Shares of Research in Motion (RIMM) tumbled another 10.5% at the start of Wednesday’s session as the Street reacted to the company's projection of a first-quarter operating loss.
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The sour reaction follows a “business update” where CEO Thorsten Heins warned that financial performance will “continue to be challenging” over the next few quarters and the company will likely report a loss in the first period.
He also promised higher expenses – despite significant spending and headcount reductions in some areas - as RIM continues with its overhaul ahead of the upcoming BlackBerry 10 platform launch.
“We will continue to spend and hire in key areas such as those associated with the launch of BlackBerry 10, and those tied to the growth of our application developer community,” Heins said.
The company’s shares were halted after hours on Tuesday and when trading resumed RIM shot down 11%. As of this morning, it’s down about 31% year-to-date.
The Ontario-based company has since faced a slew of analyst downgrades, with TD Securities cutting RIM’s price target to $12.50 from $16 on a hold rating, while Raymond James slashed RIM’s target to $12 from $15 on a market perform rating and ThinkEquity cut its target to $10 from $13.
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RBC, who was tapped along with JPMorgan (JPM) to help RIM review strategic options, cut its target to $11 from $13, while Credit Suisse (CS) slashed the target to $11 from $14.50 and Barclays’ lowered it to $8 from $10. Wedbush and Citigroup (C), among a few others, also downgraded RIM.
JMP, meanwhile, raised RIM to market perform from market underperform, but said the view was based largely on the company’s valuation. On a positive note late Tuesday, RIM said it expected to increase its cash position in the current period by $2.1 billion and it forecast continued subscriber growth as it continues to expand in international markets. However, that’s expected to be partially offset by high churn in the U.S.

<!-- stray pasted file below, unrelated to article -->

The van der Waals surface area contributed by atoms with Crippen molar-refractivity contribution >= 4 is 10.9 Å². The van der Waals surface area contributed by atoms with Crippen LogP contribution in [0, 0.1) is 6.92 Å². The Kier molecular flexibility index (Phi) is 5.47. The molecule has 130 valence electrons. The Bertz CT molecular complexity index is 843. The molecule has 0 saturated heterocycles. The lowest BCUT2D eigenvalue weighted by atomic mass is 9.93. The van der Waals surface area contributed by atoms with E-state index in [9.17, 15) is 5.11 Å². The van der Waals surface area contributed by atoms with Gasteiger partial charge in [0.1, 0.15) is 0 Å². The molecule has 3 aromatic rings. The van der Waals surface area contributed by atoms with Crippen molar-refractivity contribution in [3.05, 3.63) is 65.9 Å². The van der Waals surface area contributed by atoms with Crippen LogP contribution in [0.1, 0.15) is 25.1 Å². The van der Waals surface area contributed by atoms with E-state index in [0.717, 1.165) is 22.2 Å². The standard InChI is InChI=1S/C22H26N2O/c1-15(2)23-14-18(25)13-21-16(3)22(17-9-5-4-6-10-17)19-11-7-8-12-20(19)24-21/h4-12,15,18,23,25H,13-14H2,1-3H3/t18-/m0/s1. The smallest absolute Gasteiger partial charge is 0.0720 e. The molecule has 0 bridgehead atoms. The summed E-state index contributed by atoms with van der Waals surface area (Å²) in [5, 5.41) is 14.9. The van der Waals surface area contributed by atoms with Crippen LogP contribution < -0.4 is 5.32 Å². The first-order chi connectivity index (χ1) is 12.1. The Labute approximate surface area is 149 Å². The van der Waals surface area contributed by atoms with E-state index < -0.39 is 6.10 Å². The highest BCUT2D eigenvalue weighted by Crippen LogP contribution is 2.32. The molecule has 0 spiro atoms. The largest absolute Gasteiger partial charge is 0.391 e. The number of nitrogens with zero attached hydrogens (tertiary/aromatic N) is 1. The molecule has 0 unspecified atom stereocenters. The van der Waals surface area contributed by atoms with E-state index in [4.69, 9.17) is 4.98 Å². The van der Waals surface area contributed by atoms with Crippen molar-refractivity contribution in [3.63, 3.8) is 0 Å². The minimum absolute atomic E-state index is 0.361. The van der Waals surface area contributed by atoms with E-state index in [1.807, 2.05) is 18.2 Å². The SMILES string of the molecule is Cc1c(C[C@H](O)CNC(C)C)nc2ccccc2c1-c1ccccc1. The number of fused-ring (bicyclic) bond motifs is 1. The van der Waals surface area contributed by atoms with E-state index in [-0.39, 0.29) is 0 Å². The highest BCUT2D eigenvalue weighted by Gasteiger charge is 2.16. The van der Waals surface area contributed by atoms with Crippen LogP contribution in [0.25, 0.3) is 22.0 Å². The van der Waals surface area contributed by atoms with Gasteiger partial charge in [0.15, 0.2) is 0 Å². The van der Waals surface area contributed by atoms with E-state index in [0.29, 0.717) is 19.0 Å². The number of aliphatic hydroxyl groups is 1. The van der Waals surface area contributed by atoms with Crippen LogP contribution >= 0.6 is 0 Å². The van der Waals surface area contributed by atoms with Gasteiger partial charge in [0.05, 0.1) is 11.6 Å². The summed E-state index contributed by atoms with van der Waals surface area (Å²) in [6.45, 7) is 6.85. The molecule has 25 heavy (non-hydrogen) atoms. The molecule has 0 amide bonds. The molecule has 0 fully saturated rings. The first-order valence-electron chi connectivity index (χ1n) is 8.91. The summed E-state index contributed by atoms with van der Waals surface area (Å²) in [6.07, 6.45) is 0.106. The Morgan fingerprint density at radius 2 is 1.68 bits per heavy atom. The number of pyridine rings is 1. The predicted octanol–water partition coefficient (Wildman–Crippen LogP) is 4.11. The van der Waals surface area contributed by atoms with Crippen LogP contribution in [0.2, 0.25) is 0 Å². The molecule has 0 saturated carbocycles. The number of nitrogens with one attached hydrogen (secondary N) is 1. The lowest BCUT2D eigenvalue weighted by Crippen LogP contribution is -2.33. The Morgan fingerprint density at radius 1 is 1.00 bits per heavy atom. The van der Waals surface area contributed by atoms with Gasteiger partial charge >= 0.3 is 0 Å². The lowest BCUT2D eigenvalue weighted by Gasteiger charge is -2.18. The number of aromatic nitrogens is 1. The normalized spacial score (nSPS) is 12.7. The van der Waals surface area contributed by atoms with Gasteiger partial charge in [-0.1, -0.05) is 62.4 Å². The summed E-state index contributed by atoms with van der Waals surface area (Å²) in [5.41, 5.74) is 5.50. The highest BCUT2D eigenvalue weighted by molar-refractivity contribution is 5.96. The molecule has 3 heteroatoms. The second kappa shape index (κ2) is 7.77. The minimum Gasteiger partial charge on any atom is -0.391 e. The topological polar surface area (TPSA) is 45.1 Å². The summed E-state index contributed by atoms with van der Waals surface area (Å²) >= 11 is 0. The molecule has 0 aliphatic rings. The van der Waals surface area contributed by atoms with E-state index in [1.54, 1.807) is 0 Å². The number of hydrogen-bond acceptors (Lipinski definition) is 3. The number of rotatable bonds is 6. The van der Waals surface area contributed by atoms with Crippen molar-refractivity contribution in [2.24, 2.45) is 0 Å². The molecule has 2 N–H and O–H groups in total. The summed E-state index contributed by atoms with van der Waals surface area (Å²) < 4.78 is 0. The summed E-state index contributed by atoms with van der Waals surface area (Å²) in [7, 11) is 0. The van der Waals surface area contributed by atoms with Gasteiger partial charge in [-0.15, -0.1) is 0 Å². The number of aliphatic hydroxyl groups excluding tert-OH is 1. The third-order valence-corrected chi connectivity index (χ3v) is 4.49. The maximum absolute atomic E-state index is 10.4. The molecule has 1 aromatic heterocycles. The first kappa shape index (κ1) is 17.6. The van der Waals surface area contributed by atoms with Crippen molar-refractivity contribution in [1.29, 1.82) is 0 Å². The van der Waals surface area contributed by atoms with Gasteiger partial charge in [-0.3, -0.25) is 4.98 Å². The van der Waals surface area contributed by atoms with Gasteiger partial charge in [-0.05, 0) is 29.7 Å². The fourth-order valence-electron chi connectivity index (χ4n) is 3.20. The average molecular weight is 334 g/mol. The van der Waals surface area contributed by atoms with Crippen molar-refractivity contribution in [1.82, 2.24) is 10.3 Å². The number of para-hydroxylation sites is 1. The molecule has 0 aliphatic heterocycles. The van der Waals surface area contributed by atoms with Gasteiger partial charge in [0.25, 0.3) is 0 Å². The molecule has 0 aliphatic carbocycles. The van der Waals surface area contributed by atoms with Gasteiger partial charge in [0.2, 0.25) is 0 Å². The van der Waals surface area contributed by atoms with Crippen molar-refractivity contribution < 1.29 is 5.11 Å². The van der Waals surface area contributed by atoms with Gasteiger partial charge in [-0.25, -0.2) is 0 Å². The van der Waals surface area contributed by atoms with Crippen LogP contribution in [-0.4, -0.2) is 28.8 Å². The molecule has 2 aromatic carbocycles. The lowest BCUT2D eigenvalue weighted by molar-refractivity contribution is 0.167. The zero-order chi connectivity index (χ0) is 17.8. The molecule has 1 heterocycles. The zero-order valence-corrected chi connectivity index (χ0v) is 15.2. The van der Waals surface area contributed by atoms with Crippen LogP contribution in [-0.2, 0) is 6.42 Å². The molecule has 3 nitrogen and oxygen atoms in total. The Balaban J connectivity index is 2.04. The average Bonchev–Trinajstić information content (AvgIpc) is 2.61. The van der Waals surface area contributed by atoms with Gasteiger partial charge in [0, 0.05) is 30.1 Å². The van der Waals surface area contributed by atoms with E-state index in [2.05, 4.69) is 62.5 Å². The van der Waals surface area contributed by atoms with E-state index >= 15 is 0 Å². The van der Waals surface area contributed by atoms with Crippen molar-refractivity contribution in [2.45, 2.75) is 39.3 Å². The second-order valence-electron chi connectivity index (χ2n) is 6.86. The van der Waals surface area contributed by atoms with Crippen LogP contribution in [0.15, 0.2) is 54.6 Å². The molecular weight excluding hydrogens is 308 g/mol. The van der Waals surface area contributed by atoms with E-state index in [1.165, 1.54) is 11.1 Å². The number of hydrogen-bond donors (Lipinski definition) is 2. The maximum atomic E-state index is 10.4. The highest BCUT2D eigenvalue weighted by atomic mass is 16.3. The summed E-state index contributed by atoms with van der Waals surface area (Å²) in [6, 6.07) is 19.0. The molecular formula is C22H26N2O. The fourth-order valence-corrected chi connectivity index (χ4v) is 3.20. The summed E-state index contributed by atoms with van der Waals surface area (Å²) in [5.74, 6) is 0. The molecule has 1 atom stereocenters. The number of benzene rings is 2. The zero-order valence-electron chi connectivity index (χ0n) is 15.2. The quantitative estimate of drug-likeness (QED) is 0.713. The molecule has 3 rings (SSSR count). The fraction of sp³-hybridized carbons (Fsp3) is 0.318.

BGC Partners says it anticipates an RIM operating loss over the next two quarters, with earnings damped by price incentives, investments and marketing, as well as continued pressure on revenue.
“Given that the current quarter ends in a few days, we view this announcement as the equivalent of a negative preannouncement, even though the company no longer provides guidance,” BGC analyst Colin Gillis said in a note. “This is not a transition; this is a sharp downward slide.”
For RIM to succeed, Gillis said, RIM needs to either accept lower volumes or manage to excel in an environment where it lowers average selling prices
JPMorgan and RBC will “evaluate the relative merits and feasibility of various financial strategies,” Heins said, including opportunities to leverage the BlackBerry platform through partnerships, licensing opportunities and strategic alternatives.
BGC speculated three possible scenarios that could be recommended by JPMorgan and RBC, including an outright sale to a strategic or financial buyer, a breakup of the business, and restructuring into a smaller, more focused business.